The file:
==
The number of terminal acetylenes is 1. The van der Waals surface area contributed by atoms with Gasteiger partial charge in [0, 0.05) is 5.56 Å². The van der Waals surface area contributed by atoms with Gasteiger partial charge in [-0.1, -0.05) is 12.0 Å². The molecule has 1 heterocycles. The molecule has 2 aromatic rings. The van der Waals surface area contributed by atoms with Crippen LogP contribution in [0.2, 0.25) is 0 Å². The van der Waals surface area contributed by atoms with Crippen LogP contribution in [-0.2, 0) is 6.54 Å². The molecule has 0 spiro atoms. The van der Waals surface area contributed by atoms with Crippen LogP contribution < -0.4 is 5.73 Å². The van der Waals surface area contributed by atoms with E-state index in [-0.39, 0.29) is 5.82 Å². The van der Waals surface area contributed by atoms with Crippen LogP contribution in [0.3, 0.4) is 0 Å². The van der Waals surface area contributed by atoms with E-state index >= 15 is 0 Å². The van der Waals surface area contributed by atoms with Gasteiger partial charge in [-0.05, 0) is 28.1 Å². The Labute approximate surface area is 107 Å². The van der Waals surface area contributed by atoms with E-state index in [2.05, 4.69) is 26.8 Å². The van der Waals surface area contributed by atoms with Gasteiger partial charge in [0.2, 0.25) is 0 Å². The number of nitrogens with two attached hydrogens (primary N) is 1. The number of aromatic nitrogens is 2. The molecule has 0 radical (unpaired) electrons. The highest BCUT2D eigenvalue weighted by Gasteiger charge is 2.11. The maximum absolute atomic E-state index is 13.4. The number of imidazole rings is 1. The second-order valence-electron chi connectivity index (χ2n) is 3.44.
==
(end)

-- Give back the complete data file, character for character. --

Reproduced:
The number of terminal acetylenes is 1. The van der Waals surface area contributed by atoms with Gasteiger partial charge in [0, 0.05) is 5.56 Å². The van der Waals surface area contributed by atoms with Gasteiger partial charge in [-0.1, -0.05) is 12.0 Å². The molecule has 1 heterocycles. The molecule has 2 aromatic rings. The van der Waals surface area contributed by atoms with Crippen LogP contribution in [0.2, 0.25) is 0 Å². The van der Waals surface area contributed by atoms with Crippen LogP contribution in [-0.2, 0) is 6.54 Å². The molecule has 0 spiro atoms. The van der Waals surface area contributed by atoms with Crippen LogP contribution < -0.4 is 5.73 Å². The van der Waals surface area contributed by atoms with E-state index in [-0.39, 0.29) is 5.82 Å². The van der Waals surface area contributed by atoms with Crippen LogP contribution in [0.3, 0.4) is 0 Å². The van der Waals surface area contributed by atoms with E-state index >= 15 is 0 Å². The van der Waals surface area contributed by atoms with Gasteiger partial charge in [-0.05, 0) is 28.1 Å². The Labute approximate surface area is 107 Å². The van der Waals surface area contributed by atoms with E-state index in [2.05, 4.69) is 26.8 Å². The van der Waals surface area contributed by atoms with Gasteiger partial charge in [0.2, 0.25) is 0 Å². The number of nitrogens with two attached hydrogens (primary N) is 1. The number of aromatic nitrogens is 2. The molecule has 0 radical (unpaired) electrons. The highest BCUT2D eigenvalue weighted by Gasteiger charge is 2.11. The maximum absolute atomic E-state index is 13.4. The number of imidazole rings is 1. The second-order valence-electron chi connectivity index (χ2n) is 3.44.